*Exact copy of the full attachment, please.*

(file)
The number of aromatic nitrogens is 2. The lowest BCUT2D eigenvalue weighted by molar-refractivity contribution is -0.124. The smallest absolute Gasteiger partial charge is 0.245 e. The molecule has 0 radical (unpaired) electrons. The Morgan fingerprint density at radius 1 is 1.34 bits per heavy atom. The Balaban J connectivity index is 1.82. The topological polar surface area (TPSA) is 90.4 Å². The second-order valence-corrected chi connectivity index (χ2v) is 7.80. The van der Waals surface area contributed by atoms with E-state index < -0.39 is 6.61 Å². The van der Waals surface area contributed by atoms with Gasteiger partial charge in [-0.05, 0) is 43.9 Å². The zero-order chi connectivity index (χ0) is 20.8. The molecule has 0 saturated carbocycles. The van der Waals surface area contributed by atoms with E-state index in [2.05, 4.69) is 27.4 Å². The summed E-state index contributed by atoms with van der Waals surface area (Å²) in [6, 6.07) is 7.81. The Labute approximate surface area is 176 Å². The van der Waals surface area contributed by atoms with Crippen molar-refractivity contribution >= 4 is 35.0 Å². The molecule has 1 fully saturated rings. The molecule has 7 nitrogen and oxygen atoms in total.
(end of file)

The number of aromatic nitrogens is 2. The lowest BCUT2D eigenvalue weighted by molar-refractivity contribution is -0.124. The smallest absolute Gasteiger partial charge is 0.245 e. The molecule has 0 radical (unpaired) electrons. The Morgan fingerprint density at radius 1 is 1.34 bits per heavy atom. The Balaban J connectivity index is 1.82. The topological polar surface area (TPSA) is 90.4 Å². The second-order valence-corrected chi connectivity index (χ2v) is 7.80. The van der Waals surface area contributed by atoms with E-state index < -0.39 is 6.61 Å². The van der Waals surface area contributed by atoms with Gasteiger partial charge in [-0.05, 0) is 43.9 Å². The zero-order chi connectivity index (χ0) is 20.8. The molecule has 0 saturated carbocycles. The van der Waals surface area contributed by atoms with E-state index in [2.05, 4.69) is 27.4 Å². The summed E-state index contributed by atoms with van der Waals surface area (Å²) in [6, 6.07) is 7.81. The Labute approximate surface area is 176 Å². The van der Waals surface area contributed by atoms with Crippen molar-refractivity contribution >= 4 is 35.0 Å². The molecule has 1 fully saturated rings. The molecule has 7 nitrogen and oxygen atoms in total.